Marketing Lectures 18-20 (19 from previous week completed)
Marketing Lectures 18-20 (19 from previous week completed) 301
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This 4 page Class Notes was uploaded by Alex on Monday April 18, 2016. The Class Notes belongs to 301 at University at Buffalo taught by Dr. Dick in Spring 2016. Since its upload, it has received 50 views. For similar materials see Marketing in Business, management at University at Buffalo.
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Date Created: 04/18/16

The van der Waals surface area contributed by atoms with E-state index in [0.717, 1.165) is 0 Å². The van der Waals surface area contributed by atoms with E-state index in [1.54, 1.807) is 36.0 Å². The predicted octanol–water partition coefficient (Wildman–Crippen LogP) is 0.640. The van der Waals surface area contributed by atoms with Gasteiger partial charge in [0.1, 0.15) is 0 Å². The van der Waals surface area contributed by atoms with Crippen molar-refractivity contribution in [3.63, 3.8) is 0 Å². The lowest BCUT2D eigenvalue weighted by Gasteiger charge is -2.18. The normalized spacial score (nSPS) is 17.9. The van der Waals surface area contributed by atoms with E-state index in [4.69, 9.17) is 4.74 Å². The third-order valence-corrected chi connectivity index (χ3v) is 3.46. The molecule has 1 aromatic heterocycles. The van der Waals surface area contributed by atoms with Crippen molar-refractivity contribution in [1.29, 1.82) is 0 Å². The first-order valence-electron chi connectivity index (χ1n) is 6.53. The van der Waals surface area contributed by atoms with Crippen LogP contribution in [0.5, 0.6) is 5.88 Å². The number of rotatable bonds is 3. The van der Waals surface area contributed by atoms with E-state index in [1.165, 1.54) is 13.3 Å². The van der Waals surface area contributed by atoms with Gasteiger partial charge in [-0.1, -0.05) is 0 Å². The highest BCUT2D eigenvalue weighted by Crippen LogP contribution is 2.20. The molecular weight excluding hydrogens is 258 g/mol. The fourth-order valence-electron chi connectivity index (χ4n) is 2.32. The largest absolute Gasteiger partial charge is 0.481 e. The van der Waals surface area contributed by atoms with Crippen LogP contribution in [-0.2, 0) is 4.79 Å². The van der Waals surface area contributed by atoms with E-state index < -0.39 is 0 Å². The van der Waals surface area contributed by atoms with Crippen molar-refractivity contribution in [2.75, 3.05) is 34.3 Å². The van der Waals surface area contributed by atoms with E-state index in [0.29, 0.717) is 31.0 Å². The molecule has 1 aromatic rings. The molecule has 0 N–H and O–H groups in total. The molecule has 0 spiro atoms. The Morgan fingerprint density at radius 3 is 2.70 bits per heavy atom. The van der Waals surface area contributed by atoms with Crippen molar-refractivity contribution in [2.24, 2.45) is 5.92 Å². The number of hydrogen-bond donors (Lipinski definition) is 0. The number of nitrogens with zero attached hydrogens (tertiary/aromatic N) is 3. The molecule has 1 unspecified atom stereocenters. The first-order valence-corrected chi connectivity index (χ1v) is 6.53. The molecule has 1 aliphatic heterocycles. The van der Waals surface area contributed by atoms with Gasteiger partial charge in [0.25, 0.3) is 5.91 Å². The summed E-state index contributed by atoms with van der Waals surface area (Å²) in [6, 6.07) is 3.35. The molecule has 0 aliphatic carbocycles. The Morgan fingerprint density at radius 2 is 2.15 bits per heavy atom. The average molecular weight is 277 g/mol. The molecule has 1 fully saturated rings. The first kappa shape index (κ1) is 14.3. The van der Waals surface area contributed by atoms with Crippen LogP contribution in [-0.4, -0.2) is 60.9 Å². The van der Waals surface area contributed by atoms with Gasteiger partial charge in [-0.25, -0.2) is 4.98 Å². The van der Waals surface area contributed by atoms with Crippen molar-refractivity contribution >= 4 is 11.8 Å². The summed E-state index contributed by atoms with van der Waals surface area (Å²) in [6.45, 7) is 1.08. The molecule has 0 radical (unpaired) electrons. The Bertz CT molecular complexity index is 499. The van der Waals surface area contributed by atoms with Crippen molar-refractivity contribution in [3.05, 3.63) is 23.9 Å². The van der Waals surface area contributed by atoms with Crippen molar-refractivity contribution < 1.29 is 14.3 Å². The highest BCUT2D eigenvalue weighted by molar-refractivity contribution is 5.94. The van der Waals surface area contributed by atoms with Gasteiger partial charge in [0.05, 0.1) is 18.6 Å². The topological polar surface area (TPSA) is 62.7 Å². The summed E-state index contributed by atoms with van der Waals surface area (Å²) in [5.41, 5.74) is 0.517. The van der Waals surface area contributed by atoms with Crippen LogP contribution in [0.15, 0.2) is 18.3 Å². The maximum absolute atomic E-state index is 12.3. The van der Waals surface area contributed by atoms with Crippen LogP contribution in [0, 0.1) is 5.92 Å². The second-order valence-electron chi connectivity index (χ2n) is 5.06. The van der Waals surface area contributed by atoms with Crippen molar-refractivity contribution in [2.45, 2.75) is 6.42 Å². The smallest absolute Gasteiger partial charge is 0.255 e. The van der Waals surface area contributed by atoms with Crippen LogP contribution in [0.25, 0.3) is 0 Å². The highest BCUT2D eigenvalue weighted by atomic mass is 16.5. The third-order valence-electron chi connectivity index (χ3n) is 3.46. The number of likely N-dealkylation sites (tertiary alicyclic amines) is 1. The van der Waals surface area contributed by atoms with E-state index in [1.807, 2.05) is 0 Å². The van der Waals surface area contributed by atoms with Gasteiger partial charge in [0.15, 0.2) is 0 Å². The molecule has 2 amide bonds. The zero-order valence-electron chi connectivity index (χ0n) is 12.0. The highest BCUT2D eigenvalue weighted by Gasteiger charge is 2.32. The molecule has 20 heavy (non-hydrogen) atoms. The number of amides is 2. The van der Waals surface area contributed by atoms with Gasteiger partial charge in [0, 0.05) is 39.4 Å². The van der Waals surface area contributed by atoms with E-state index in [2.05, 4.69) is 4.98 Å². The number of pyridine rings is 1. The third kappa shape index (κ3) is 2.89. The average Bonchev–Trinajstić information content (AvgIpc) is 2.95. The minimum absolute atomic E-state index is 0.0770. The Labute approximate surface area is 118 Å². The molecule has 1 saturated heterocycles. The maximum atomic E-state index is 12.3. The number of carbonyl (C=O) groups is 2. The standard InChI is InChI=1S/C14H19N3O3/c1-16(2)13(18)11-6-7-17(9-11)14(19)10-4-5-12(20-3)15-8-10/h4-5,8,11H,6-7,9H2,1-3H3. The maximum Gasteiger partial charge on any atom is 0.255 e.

MGM – Lectures 18 & 19 Pricing Strategy: o “Administered Pricing” – the price is set in advance, there is no negotiation (not a street market – in-store price is what it is) in the consumer market Participative Pricing – when there is negotiation, like in a street market (not a consumer market) o Purpose of Price: To capture the value of a product in the consumer’s mind. o Types of Competition: Price-Based – “lazy way to compete;” there is minimal creativity, not sustainable unless you are the lowest cost or can outlast competitors, and does not build brand equity Non-Price-Based – selling quality (E.g. – Apple) o Price/Quality Relationship: Price communicates value; the higher the price, the greater the worth, the higher the quality (what population believes, but is not always the case) o Pricing Objectives: Sales (dollar value and unit volume) lower price = higher sales; give up profit Profits (maximize (through fees, like Verizon) and/or satisfice (looking for a reasonable/satisfying profit)) Market Share (lower prices to gain market share) Stability (price change over time) Social Responsibility: Quantity Surcharge – product @ fair price Hidden Fees – credit cards as an example Predatory Pricing – illegal, price product very low to drive competition out of marketplace to make yourself the only one in the market (need deep pockets) o Pricing Approaches: Cost-Based: Types: o Breakeven Analysis: Quantity = Fixed Cost ÷ (Price – Unit Variable Cost); can be adjusted to solve for price o Cost-Plus; Two Variants: Price = TC + (% of TC) Price = TC + Fixed Fee o Markup (most common): % of selling price Price = Cost of Goods ÷ ((100 – Markup %)/100) Profit-Based: Target Profit Pricing: o (Total FC + Total VC + Total Profit) ÷ Total Number of Units Target ROI Pricing: o Profit = (Total FC + Total VC + (Investment X ROI)) ÷ Standard Number of Units Problems with Cost & Profit-Based Approaches include: internal focus, ignores demand and competition, assumes all produced is sold at the same price, and doesn’t track cost/unit changes (economies of scale) Demand-Based: Skimming – use with non-price elastic customers, start with a high price because those who really want it will pay more – lower price over time. Prestige Pricing – sell at low price, raise over time; results in high market penetration, little profit, but move more product Bundle Pricing – Multiple products sold in bundles (iPhone comes with headphones & charger) Demand-Minus Pricing – (manufacturer to retailer to consumer) o Wholesale Price = Retail Price X ((100- Markup%) ÷ 100) Chain Markup Pricing (CMP) – same as Demand-Minus, but with more players/longer chain (manufacturer, distributor, and retailer) o CMP = Retail Price X ((100 – Retail Markup %) ÷ 100) X ((100 – Distributor Markup %) ÷ 100) Competition-Based: Customary Pricing – customary price charged, followed by other companies setting similar prices cannot meet and agree on prices Leader/Follower Pricing – similar to customary pricing Competitive Bid – seeing what other charge before setting your price Value-Based (Next Week’s Lectures): Understanding use for product Analyze product benefits Analyze the product costs Cost/Benefit tradeoffs o Different customers place different values on different products because of the different benefits o Critical Strategic Pricing Ratio: Value = Total Perceived Benefit ÷ Price Some similar products have better benefits than others o Increase value by lowering prices (not sustainable generally) o Increase value by increasing total benefits (harder for competition to replicate) Value Use Pricing – multiple similar products, but one with better benefits in an attribute customers should be willing to pay more for the product with the better benefits (saw blade example from lecture) Parity Pricing – we divide the market equally (overall rating B price ) B (overall rating ÷ pBice ) B Psychology & Pricing: Reference Pricing – people are bad at guessing prices. Internal/External judgment of what a product should cost (Internal – value to customer, compared with other products; External – seller shows what price was/should be like on a “for sale” item) Compromise Effect – with a low, medium, and high price; high price is not placed for purchase, but rather to get consume to buy the middle-priced product – initial goal. Decoy Price – similar to compromise effect. It is the price you don’t expect people to pay (the higher price), but for no logical reason influences the buyers decision. o Low price = value-based purchased o Middle price = if removed becomes value v. prestige; bad deal b/c there is essentially no value o High price = prestige-based; combo of low & middle prices; gives feeling of more for your money (good deal) “Unbundling:” Similar to value in use; it is a breakdown of the product to show its many attributes and show the value of their benefits compared to the competition. – give impression of value reduction/more for money Citation:Dick, Alan, and Richard Lutz. "Pricing Strategy." University at Buffalo. Buffalo. 2016. 18 Apr. 2016. <https://ublearns.buffalo.edu/webapps/blackboard/content/listContent.jsp? course_id=_138266_1&content_id=_3613982_1>.
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